Another lasting legend surrounding trolls comes from the Christianization of the Nordic countries. Trolls became associated with the devil, Gavel Adams explained, “If you hold up a cross, they will turn to stone or disappear.” Several natural sites are named after trolls in Norway. Trolltunga (the troll’s tongue) is a hiking destination outside of Odda, which looks like a large stone tongue. Landmarks like these feed the myth that some large trolls were turned into rocks and any boulder or hill could have previously been a troll. 

Fremont Troll model

The half-submerged troll is reminiscent of the trolls of Norwegian artist Theodor Kittlesen.

In the United States, there’s one famous stone troll, and that is the Fremont Troll in Seattle’s Fremont neighborhood. This public sculpture has become a cultural icon. 

The larger-than-life troll was born out of a need to eliminate crime under the Aurora Bridge. In 1989, The Fremont Arts Council held a competition, after receiving a grant from the Department of Neighborhoods for a piece of public art to occupy the space. Architect Steve Badanes was invited to enter a project with three collaborators: his partner, Donna Walter, and two students at the University of Washington, Will Martin and Ross Whitehead.

After visiting the space, Badanes said, “I went over to the site and I looked at it and after about 15 seconds you look under a bridge and you go, a troll. That old story of the troll under the bridge is just lodged in your brain. But I had no idea what they would look like.”

The Fremont Troll was up to some serious mischief when he grabbed hold of a Volkswagen Bug.

After doing some research, the team made a model of the troll and with a sweeping six-to-one vote, won the public vote for the installation. Built with a tight budget, urbanite donated by the City of Seattle, and volunteer labor, the Fremont Troll was finished in a couple of months. “The Three Billy Goats Gruff” is a Norwegian folktale, and although it was part of the inspiration for this piece, Badanes insists that no goats or other “cornball stuff” will be added to the park. “The cruddiness of it … is part of the ambience,” Badanes said. 

The half-submerged sculpture is reminiscent of a Kittelsen troll, visually coming out of the ground. The only details are the hair, fingers, and nose (modeled after Badanes). It’s simple and made to last. According to Badanes, the Fremont Troll is annoyed, which is why he’s clutching a Volkswagen Bug he may have snatched from the bridge above. “The trolls’ worst enemies are development and pollution, and they’re very peaceful, unless they’re aroused.”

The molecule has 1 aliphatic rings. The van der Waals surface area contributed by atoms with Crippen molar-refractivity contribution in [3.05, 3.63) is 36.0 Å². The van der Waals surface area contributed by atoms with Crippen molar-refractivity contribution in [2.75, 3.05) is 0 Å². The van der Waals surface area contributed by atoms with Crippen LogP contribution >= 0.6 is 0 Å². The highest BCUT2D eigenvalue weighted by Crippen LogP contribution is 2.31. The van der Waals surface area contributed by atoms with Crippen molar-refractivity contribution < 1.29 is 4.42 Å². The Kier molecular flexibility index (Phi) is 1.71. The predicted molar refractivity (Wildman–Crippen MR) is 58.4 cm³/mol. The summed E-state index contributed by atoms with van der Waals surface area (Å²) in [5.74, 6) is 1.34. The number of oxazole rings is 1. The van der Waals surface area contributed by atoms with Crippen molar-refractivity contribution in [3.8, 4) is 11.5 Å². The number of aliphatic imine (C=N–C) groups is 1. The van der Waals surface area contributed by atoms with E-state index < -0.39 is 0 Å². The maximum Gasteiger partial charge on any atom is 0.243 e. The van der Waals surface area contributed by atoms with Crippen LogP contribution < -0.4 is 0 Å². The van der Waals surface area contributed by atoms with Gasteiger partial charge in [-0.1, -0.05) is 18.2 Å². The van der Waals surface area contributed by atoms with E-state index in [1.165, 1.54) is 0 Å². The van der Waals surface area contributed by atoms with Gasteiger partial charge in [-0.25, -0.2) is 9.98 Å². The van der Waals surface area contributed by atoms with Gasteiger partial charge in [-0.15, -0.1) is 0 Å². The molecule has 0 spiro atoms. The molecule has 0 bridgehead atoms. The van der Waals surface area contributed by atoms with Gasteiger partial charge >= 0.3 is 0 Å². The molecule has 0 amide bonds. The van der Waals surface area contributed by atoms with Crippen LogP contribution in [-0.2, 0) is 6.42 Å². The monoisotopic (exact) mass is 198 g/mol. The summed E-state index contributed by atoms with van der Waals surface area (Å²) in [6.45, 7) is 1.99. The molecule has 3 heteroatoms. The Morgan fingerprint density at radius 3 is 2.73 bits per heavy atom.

Fremont Troll under construction

The right eyelid of the troll required special care, as the gigantic figure took shape.

Trolls represent the anti-hero. This troll might have driven out crime and pollution under the bridge, but the sculpture was made by artists during a time when many were being driven out of gentrifying neighborhoods. Badanes said, “The troll was kind of a protest against that. That was the idea. Against development. A lot of people don’t always get that statement, but that is what was intended. As long as people enjoy it, everything is fine.” 

The Fremont Troll continues to be a hugely popular tourist attraction, bringing visitors to the area daily. Halloween, or “Trolloween,” is the official birthday of the Fremont Troll, and it turned 30 in 2020. 

In Norway today, you will still find signs indicating a troll crossing, and “where can I see trolls in Norway?” is a top Google search. Copenhagen artist Thomas Dambo has become famous for his recycled wood troll sculptures, installed in natural environments around the world. 

Humans seek out trolls to understand them. While they provide lessons, comedy, and hope, we never fully will. The trolls will always be one step ahead, looking back from behind a tree.

All photos courtesy of Steve Badanes

This article originally appeared in the July 23, 2021, issue of The Norwegian American. To subscribe, visit SUBSCRIBE or call us at (206) 784-4617.

Laila Simon

Laila Simon is a writer in Saint Paul. She is a dual citizen of Norway and the United States and has been writing for The Norwegian American since 2017. When she’s not attempting ambitious recipes, Laila translates Norwegian poetry and adds to her houseplant collection.